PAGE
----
Julius Moormann (1889-1974) was born in Goor and worked as a teacher of Dutch and as high school principal in Maastricht and Nijmegen. From childhood, he had great interest in language, most notably in slang and 'secret languages', as he would call the languages of thieves, cattle dealers and peddlers.
He published many articles about the fieldwork that he did on his bicycle during school vacations. His dissertation on secret languages appeared as a trade edition in 1932, and a second volume appeared in 1934. His work was reprinted in 2002 along with a third volume he had left behind, titled: The secret languages: The standard work on slang, with a new section added on. Besides the collections of broadside ballads published by him and Wouters, he also published various articles on songs.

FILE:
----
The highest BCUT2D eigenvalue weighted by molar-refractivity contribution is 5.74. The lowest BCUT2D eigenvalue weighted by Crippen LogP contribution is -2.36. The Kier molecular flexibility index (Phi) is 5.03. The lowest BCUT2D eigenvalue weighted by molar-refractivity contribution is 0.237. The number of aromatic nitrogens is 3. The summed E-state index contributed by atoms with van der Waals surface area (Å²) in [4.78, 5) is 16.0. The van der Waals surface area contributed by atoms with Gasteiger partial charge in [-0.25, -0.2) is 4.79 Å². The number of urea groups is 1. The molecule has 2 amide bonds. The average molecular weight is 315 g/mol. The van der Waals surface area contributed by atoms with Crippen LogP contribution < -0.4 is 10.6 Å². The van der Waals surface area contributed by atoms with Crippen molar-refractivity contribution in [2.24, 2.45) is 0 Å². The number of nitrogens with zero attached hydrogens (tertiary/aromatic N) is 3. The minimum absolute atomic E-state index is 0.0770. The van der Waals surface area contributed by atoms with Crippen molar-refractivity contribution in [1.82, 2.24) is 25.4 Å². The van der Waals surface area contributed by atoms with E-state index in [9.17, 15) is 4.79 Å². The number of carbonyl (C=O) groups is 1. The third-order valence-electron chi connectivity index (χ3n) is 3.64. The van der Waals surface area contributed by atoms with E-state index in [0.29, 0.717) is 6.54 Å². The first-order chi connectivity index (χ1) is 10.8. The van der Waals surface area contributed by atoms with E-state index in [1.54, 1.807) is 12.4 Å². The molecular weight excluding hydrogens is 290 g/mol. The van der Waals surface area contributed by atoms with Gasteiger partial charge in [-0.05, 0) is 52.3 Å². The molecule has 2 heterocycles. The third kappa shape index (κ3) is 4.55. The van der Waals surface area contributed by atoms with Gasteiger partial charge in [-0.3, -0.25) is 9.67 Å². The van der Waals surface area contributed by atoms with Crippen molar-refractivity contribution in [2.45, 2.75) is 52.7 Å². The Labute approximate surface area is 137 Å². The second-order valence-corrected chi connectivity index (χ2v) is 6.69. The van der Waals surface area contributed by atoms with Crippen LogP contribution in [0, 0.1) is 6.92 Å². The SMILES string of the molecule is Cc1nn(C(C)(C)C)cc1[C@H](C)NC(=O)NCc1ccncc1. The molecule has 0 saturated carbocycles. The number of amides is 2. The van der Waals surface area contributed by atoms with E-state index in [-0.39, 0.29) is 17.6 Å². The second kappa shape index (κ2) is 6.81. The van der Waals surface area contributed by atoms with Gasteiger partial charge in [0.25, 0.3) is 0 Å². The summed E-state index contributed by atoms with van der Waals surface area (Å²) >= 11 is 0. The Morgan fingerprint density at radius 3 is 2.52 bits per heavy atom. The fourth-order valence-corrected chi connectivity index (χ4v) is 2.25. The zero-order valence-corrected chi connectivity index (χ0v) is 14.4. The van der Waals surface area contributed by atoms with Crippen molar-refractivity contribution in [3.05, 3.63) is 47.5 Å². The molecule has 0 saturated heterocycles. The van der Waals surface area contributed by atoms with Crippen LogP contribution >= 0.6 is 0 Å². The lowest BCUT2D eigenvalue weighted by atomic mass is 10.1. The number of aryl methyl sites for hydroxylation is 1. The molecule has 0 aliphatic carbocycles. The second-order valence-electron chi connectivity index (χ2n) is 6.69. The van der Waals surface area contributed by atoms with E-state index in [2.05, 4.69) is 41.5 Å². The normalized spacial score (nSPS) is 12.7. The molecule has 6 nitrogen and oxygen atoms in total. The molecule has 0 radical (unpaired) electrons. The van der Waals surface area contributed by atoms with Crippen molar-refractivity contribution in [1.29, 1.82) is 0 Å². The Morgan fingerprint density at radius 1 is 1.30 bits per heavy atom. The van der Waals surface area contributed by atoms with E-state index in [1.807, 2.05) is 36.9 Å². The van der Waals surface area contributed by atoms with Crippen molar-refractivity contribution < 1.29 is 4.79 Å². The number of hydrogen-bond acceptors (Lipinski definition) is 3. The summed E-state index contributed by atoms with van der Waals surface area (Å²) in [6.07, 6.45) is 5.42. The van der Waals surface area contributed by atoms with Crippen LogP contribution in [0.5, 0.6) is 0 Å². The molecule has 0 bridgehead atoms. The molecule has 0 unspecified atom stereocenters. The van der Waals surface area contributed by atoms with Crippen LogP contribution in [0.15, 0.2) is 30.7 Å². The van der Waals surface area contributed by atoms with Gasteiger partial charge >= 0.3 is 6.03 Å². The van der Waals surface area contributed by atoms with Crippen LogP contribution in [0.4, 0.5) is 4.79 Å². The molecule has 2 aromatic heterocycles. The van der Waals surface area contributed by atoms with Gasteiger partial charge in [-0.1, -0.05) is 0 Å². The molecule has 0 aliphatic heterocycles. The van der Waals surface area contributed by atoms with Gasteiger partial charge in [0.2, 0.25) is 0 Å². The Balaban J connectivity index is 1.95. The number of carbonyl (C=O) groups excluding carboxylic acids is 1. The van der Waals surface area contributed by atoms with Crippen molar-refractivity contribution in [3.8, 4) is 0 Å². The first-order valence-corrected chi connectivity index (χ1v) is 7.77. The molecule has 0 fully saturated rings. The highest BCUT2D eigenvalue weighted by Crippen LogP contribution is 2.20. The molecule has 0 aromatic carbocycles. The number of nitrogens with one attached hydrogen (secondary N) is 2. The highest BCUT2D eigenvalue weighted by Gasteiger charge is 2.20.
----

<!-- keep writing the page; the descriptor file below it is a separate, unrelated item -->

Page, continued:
Just like Wouters, Moormann collected a great deal of source material on broadside ballads. After his death, this all ended up at the Meertens Institute in Amsterdam.
During the Second World War, Moormann made himself useful to the resistance, for which he received numerous decorations. He retired in 1954, and died in 1974.